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Micho’s Dozen: Traditional Songs from the Repertoire of Micho Russell, Doolin, Co. Clare

4. The ‘Titanic’

Micho recalls that there used to be a lot of songs about shipwrecks sung around Doolin in his youth like ‘The Lusitania’, ‘Of Shipwrecks and Disasters’ (‘The Alfred D. Snow’) and the above song which he learned from his father.

The calamity which overtook the ‘Titanic’ on April 14th 1912 has been fertile ground for songmakers and occasioned no less than five hundred songs to be written on the disaster. The first of well over one hundred songs on the event to be copyrighted in the United States was registered less than a fortnight later, on April 25th 1912. Songs in Yiddish, Hebrew, Czech, Swedish, Danish, German and Dutch have been collected lamenting the loss of the 1,552 passengers and crew who perished on that fatal night. At least eight different ballads about the sinking have been recorded in Irish tradition. Micho’s song is probably the most popular in local Clare tradition and seems to owe its origins to a contemporary broadsheet.

Micho’s Dozen: Traditional Songs from the Repertoire of Micho Russell: The 'Titanic' Musical Notes

The world o’er from shore to shore
Will mourn at the loss
Of that big ship on her first trip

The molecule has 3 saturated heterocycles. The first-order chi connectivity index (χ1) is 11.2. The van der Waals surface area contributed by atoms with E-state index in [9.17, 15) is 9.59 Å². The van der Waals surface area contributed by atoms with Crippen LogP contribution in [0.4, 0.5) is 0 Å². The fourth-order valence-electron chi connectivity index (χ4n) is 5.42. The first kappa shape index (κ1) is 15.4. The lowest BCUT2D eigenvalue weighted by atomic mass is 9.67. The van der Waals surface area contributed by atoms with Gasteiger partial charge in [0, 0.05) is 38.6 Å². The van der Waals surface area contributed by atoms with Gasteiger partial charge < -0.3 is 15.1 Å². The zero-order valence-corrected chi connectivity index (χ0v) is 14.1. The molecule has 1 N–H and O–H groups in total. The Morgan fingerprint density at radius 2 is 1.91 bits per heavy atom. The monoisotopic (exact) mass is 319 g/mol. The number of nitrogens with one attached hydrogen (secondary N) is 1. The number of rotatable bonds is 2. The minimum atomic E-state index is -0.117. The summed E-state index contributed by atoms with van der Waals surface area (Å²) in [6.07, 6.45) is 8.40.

The ocean for to cross.
There was no fear, but joy and cheer
Upon that big ship’s deck.
Oh, who would think she was to sink
And become a total wreck?

She left the port in joy and sport,
A tower of manly craft
With human freight of hundreds eight,
A crew up fore and aft
Who did rejoice until the ice
Brought sorrow, grief and gloom
And sent that ocean’s pride for to reside
Into a watery tomb.

It was at night, it was a fright,
With most of them undressed;
That gallant crew what could they do?
Ah, but they done their best.
They lowered each boat and put afloat
(Their) children and their wives.
No selfish thought to them was brought
To save their own dear lives.

Ah, but alas, that struggling mass
Was never more to land
In their dear homes, the raging foam
Had it at its command.
The seething waves must be their graves,
May Heaven have each soul
And comfort give to those that lived
And resound from pole to pole.

‘Titanic’ named, for strength ’twas famed,
’Twas built for speed - what price!
But ah, how frail when it did sail
Upon that berg of ice.
That thing of pride it did divide
From stem to stern in two.
May those it drowned in peace be found;
Both passengers and crew.

May God control each perished soul
Of bodies in the deep
And send relief and stem the grief
Their friends for to console,
When with a smile good Father Boyle
His blessing on them gave -
May Heaven bless and send success
For those he tried to save.

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5. Nora Daly